Lestrade viewers were manufactured
in France using plastic from about 1954. They were available in a number
of different colours, the two most common being green and red. They take
a card that has ten stereo pairs and that generally have good quality
pictures and realistic stereo depth. The slides can be differentiated
from Stereoclic slides by their set of double sprocket holes between the
pictures (Stereoclic slides only have one sprocket hole per picture).
Lestrade slides are primarily geographic in nature, although there is a
small range of children's subjects, as well as sets of cards entitled "Etudes
de Plastiques" which are of nudes.
A very early bakelite Lestrade
This viewer is made from bakelite and
is riveted together. It is heavier than the later plastic variety and
the slide advance mechanism is made from heavier gauge metal. This causes more wear on slides
than the later plastic variety of viewer pictured
below. This early style bakelite Lestrade viewer is quite uncommon and
commands a considerably higher price than the later plastic Simplex
viewers used rivets to hold the body together. It is possible, if great
care is taken, to remove these rivets for internal repair and cleaning.
The small end of the rivet is actually a screw and unscrews
The viewer below has an all metal advance mechanism
and lever, however, unlike the viewer above the body is made from
plastic. The body is held together using screws. It dates to around
1958 Model with metal advance lever and screw
Two examples of later Lestrade Stereo
Viewers with plastic advance levers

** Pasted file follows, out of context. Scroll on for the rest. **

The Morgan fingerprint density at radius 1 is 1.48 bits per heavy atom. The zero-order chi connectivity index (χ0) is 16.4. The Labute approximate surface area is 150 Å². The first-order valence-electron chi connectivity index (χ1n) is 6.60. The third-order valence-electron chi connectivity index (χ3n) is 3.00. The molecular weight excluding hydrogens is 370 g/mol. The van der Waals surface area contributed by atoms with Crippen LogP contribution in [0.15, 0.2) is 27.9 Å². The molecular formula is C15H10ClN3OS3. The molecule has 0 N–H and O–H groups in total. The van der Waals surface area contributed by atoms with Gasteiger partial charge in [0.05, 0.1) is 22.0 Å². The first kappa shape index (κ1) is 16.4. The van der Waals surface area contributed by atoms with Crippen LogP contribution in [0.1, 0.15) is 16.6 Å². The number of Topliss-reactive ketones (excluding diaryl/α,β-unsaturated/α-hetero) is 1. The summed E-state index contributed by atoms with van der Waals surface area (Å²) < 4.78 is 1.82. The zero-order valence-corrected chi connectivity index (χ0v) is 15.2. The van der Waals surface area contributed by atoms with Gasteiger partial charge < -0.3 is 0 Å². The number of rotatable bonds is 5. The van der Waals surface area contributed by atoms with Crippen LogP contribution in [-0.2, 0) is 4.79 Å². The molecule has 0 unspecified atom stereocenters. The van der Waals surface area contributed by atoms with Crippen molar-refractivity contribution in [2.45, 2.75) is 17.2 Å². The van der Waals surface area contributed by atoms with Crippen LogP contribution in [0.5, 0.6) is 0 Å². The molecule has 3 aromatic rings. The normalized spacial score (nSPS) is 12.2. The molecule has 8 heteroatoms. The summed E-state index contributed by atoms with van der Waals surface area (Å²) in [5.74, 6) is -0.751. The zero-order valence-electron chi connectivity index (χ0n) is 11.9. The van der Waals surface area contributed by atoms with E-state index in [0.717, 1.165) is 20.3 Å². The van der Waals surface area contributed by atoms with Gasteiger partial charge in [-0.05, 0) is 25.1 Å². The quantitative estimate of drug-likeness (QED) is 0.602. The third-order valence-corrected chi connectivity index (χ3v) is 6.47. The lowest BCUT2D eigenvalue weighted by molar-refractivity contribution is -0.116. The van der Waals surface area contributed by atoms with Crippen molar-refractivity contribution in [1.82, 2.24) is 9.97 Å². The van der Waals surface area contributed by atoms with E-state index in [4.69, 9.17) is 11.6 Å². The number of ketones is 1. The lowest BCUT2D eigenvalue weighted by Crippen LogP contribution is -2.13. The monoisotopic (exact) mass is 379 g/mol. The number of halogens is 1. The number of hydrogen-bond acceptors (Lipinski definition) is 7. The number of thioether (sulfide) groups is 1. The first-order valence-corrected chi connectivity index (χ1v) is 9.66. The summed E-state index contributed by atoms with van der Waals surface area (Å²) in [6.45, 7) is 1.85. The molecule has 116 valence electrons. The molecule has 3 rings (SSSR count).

The viewer on the right is the
older of the two, dated at around 1968, the one on the left dates to the
mid to late 1970's. The green right-hand viewer screws together and has
a plastic advance lever, the newer red viewer just snaps together.
Notice the subtle differences in the
light apertures and lens surrounds.
Suprex Lestrade Focusing Viewer
This is the top of the range Lestrade viewer and can
be focused. The focusing lever can be seen between the eye-pieces and is
moved from left to right. The viewer gives a superb, clear image which is
significantly enlarged when compared to the standard viewer. The body of
the viewer is about 1.5cm wider than those shown above. This model is
relatively uncommon and so fetches a reasonably high price at auction.
An older version of the Suprex Viewer. Notice the
completely different advance mechanism. The entire advance knob, lever and
slide advance plate are all made from metal. In the newer version they are
all made from plastic. The focusing lever is red on the earlier model.
Lestrade Folding Viewer
A simple but very effective Lestrade
Folding viewer. The card is manually inserted into a slot at the bottom
of the viewer and then pushed upwards, frame by frame. Despite the
simple appearance of this viewer if is excellent to use and gives very
clear and bright images. When folded into it's flat position is is only
Lestrade viewers have been
manufactured in a large variety of colours over the years
Two Lestrade Slides. (The one one
the left is an older version)
A couple of scans taken from
Two scans of catalogue front